Life Time Fitness

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Weight room.
Cycling Studio.
Life Time Fitness fitness machines.

Life Time Fitness is a chain of mega-fitness centers (or health clubs) operating in the United States and Canada, based out of Chanhassen, Minnesota, a Minneapolis suburb. Many of its large high-end facilities operate 24/7 and feature personal fitness instruction, salons, food courts, large child centers, and indoor/outdoor pools.

History[edit]

In 1992, Chairman and Chief Executive Officer, Bahram Akradi, founded Life Time Fitness and has been a director since its origin.[1] The Company was incorporated in 1990 as a Minnesota corporation under the name FCA, Ltd., and subsequently registered to use the name of Life Time Fitness in 1992.[2] The first club opened in Brooklyn Park, Minnesota.[3] Several locations were added to the Minneapolis–St. Paul area before the chain expanded to suburban and exurban communities in other metropolitan areas across several states. Most Life Time Fitness centers are located in exurban or fringe suburban areas in medium to large-sized metropolitan areas, with a handful of locations in central city or inner suburban areas. The oldest Life Time facility is in Eagan, Minnesota.

Facilities and Amenities[edit]

Life Time fitness's large multi-level facilities have locker rooms and common areas that are typically outfitted with high-end materials, many utilizing natural stone giving members a high end experience. Life Time also provides its members with an in-club daycare option called the Child Center at many of its locations. Children ages 3 months to 11 years are permitted to be in the Child Center for up to 2 hours at a time while their parent or guardian is in the club. In most clubs, the Child Center includes an infant room with age appropriate toys and play structures, including swings and exersaucers, a large playroom for older children, a large indoor play structure that includes slides, and an outdoor playground with a sandbox. The child center is staffed with a ratio of 1:11 for the older children and 1:4 for infants under 1 year.[4]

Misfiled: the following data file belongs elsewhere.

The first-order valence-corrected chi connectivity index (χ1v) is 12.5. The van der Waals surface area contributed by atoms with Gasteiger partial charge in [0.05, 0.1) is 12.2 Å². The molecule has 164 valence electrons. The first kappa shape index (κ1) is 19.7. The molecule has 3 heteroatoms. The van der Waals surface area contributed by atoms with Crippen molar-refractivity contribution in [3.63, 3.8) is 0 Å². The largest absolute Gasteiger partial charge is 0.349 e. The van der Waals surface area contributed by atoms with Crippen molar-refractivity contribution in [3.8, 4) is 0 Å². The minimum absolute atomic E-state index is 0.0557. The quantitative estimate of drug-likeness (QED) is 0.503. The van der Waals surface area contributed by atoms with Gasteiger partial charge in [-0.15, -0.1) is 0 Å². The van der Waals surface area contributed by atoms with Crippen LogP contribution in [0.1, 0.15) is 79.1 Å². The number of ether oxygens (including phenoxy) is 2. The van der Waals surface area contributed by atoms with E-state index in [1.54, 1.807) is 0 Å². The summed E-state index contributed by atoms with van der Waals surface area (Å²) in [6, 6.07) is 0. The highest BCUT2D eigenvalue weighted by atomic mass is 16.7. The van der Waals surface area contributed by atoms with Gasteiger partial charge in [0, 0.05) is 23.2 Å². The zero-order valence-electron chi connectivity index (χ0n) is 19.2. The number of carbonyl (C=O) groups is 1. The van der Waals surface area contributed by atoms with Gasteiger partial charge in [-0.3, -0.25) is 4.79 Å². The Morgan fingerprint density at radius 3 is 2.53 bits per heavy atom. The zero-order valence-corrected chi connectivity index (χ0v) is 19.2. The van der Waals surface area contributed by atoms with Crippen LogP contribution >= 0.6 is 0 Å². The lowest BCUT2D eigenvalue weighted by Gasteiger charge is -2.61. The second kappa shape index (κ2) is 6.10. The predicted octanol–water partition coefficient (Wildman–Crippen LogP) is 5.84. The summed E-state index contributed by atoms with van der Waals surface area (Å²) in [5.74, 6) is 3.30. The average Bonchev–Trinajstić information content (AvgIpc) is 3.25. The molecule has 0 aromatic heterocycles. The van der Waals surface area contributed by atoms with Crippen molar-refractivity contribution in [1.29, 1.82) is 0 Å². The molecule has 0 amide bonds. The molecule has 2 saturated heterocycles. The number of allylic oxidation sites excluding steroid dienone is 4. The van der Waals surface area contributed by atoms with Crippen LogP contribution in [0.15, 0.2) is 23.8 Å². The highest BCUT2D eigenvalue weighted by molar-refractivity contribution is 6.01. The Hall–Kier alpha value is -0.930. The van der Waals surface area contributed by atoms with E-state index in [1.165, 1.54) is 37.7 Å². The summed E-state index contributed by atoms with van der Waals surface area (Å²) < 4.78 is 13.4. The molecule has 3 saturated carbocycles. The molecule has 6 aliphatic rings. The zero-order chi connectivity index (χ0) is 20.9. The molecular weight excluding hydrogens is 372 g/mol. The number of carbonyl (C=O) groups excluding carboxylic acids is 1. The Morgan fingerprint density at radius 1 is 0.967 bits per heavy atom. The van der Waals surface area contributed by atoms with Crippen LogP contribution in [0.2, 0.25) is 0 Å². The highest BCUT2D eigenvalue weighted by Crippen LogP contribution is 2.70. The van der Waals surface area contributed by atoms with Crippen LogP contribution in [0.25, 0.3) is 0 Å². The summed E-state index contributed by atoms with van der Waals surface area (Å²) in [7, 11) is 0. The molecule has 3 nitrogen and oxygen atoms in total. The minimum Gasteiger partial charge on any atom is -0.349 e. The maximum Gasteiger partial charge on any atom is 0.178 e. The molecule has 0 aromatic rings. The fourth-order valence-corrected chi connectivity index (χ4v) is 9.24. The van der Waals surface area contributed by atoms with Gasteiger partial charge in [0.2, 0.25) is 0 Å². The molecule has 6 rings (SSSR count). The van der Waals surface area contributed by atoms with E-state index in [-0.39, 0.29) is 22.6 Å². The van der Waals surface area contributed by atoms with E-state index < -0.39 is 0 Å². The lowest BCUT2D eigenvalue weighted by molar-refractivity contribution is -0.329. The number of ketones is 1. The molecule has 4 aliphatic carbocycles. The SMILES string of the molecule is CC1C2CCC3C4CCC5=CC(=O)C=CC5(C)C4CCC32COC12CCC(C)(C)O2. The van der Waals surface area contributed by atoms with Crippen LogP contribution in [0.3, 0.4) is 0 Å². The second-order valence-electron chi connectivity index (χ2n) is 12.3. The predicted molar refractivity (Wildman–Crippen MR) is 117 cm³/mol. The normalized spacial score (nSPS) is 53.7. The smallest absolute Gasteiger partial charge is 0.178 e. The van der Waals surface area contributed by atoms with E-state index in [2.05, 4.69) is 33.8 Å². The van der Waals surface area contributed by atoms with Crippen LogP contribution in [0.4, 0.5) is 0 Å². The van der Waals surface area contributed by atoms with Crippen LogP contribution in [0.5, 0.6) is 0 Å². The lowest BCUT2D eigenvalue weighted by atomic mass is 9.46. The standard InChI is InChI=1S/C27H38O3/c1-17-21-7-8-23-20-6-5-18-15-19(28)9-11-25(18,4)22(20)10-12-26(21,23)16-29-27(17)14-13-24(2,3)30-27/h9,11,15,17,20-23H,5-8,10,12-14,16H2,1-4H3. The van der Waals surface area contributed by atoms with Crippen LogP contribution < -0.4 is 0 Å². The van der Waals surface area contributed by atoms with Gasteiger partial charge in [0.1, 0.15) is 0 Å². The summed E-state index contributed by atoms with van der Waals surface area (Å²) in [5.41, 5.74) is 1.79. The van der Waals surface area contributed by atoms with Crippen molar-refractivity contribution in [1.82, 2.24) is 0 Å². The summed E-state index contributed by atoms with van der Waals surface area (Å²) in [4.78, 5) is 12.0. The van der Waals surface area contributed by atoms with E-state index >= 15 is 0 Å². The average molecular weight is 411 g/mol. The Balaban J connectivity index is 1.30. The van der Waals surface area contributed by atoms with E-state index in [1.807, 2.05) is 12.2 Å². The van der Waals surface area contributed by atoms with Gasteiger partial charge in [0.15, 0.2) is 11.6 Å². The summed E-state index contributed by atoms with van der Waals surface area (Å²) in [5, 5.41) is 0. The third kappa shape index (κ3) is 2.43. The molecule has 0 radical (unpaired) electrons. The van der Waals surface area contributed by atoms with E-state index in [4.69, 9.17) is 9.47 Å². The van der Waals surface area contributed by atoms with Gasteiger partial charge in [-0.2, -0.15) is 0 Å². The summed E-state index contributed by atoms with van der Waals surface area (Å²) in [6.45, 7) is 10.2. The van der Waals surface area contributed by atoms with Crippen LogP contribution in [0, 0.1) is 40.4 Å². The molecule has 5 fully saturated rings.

Controversies[edit]

Several employees of Life Time Fitness took the firm to court regarding a matter of wage withholding during the year 2004.[5] In 2009, a court ruled their favor in the case of Baden-Winterwood v. Life Time Fitness Inc., with a judgment that employees must be paid in accordance with federal and state wage-and-hour laws which require overtime pay for hours worked in excess of 40 in a workweek.[6]

References[edit]

  1. ^ "Who's Who in Fitness". fitnessbusiness-pro.com. 
  2. ^ "Twin Cities health clubs go national". bizjournals.com/twincities/. 
  3. ^ "Fact Sheet". lifetimefitness.com/aboutlifetime/company. 
  4. ^ "Child Care Center and Fun Play". Life Time Fitness. Retrieved 2013-10-16. 
  5. ^ Mark Tabakman (June 8, 2009). "Salary Deductions Can Make Workers Lose Exempt Status". Wage & Hour. Retrieved 2012-08-20. "... For example, in Baden-Winterwood v. Life Time Fitness Inc., the Sixth Circuit Court of Appeals held that deductions made by a health and fitness center employer from the base salaries of department heads to recoup portions of paid bonuses when the employees’ performance fell below a certain prescribed level caused the workers to lose their exempt status under the Fair Labor Standards Act. ..." 
  6. ^ Griffing, Marjorie (November 1, 2009). "Not making the case for recovering overpayments from exempt employees.". Payroll Manager's Report. Retrieved 2012-08-20. "Employees must be paid in accordance with federal and state wage-and-hour-laws, including laws requiring overtime pay for hours worked in excess of 40 in a workweek ... Baden-Winterwood et al. v. Life Time Fitness Inc. ..." 

External links[edit]